The name of French rap duo Rapid Response may sound familiar to some of you who have been following their releases on the Internet, but this is a new project.
It’s a collaboration between Paris rapper Amira Amiri and New York City rap producer/DJ Max B. Both Amiri, who is based in Paris, and B have collaborated before.
In their latest joint project, Amiri teamed up with B’s label, FACT, to produce a number of new tracks for the group.
As part of the project, they are joined by a roster of rappers who have not only been part of Rapid Response but also the first rappers to drop a project for the label.
“Rapid response” is the new name for the project.
A lot of the songs on “Rapids Response” are collaborations with members of the crew who are also part of this new project, including members of Dizik, B-Real, Jeezy, and DJ Mustard.
We spoke to Amiri about the project and what it means to be part of a rap collaboration.
Amiri: I was just listening to my old stuff and this new one came to mind, so I was like, “Okay, I’ll do this.”
The first thing that came to my mind was the title, which was a little bit of a reference to the French Resistance.
I like that.
The whole idea is the resistance is the same thing as the war.
So this is about being on the same side.
It started out with me talking to a friend and he said, “Yo, it sounds like you’re trying to do a lot of things, but maybe the hardest thing is that you don’t have a lot.”
So that was the first thing I wanted to do.
I wanted this to be something that was really interesting and something that I could be a part of.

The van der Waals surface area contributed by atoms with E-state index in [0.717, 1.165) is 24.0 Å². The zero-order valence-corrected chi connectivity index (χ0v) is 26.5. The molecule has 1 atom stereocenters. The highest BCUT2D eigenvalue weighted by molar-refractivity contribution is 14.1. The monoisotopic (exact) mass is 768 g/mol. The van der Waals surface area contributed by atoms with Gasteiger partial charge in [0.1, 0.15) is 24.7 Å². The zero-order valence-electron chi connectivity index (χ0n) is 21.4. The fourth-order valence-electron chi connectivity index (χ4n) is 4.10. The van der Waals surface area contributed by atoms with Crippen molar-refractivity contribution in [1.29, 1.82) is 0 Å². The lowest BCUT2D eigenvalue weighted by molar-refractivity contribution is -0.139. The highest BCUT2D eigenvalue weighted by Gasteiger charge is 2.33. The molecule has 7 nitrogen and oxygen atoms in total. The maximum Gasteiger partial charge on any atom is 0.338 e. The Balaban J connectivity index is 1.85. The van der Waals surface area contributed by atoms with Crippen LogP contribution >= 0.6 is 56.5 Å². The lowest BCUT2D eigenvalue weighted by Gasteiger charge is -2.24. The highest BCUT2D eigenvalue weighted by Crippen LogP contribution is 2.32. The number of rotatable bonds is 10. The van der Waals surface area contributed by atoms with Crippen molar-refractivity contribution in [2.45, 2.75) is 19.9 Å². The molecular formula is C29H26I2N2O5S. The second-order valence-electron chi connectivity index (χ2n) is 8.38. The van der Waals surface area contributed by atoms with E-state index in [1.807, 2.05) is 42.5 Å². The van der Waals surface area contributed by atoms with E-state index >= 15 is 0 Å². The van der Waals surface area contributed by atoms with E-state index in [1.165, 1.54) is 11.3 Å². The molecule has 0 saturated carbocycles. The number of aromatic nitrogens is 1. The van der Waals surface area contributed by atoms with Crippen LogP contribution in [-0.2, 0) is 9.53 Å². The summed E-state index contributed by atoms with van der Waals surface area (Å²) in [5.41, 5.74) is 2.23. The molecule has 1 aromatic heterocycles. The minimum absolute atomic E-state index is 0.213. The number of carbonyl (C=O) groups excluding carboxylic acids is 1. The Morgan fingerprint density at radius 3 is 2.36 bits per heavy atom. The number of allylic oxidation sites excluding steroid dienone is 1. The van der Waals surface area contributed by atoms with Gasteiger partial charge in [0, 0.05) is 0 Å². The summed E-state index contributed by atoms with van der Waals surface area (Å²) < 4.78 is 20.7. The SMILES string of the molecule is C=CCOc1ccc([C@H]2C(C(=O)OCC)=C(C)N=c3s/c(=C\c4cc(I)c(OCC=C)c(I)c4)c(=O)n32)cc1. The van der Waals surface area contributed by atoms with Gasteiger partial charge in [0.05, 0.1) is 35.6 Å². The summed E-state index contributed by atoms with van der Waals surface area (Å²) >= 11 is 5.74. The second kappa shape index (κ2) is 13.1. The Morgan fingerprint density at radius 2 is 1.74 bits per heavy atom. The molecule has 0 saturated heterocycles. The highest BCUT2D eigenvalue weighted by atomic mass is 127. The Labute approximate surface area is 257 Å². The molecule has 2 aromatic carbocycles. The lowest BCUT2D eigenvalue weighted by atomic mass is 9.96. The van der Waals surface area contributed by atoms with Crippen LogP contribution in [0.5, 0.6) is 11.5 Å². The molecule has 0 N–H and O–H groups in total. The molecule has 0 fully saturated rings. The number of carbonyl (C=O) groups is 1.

I don’t think that I’ve ever done a project before, and I’ve never really felt like I have to do anything.
It was really nice to finally be a member of something.
It definitely felt like an opportunity, but I’m still kind of figuring out the details of what that means.
B: I think that you and Amiri have a very similar approach to rap.
You were a big part of FACT and you also work with a lot on Dizick.
What does it mean to be a major player in rap?
Amiri: FACT is like a family.
FACT started out as a really cool, cool project that I was working on.
We had all the artists we needed and we just went in and tried to get them together and it was really cool.
When I first got involved with FACT it was in 2013, and it really was just a dream to be on the team.
It really felt really cool to be able to be involved with people who are really connected and who can really help you.
That was just one of the main things that I wanted.
B-Ro: Amiri also seems to have an interesting approach to social media.
I noticed in his music that you talk about the importance of listening to your body, not just listening.
How do you feel about that?
Amir: I’ve always been really interested in listening to music and listening to people.
I’m really fascinated with all different things, and the whole idea behind my music is to listen to my body and the body of other people, and to be that kind of listener.
That’s something I always tried to do when I was younger.
I always wanted to be one of those people who was listening to everything, who was really connected.
That has always been my dream and that’s something that comes with having a great sound.
I was always really fascinated by music.
I grew up listening to jazz and reggae and stuff like that, and really I never really knew anything about rap, I just listened to hip-hop and stuff.
I think a lot has changed since I was a kid, but for the most part, I was listening and I listened to music for fun.
I just wanted to have fun with it.
I never wanted to hear a song that I didn’t like.
Amiri’s social media presence has also been pretty active.
You can see his latest tweets from the past couple of weeks.
Amir: We’re still doing it, and we’re going to do it more and more, but we’re not really looking at it as a business.
We’re just trying to be as authentic as we can be, and hopefully we can make it fun and easy for people.
So we just want to make it a little more interesting and more fun.
B’s Twitter account has also shown an interest in the new project and it looks like the two are going to collaborate on some beats.
Amira: I mean, I really don’t want to do any more projects with FARM.
They’re so good.
I really feel that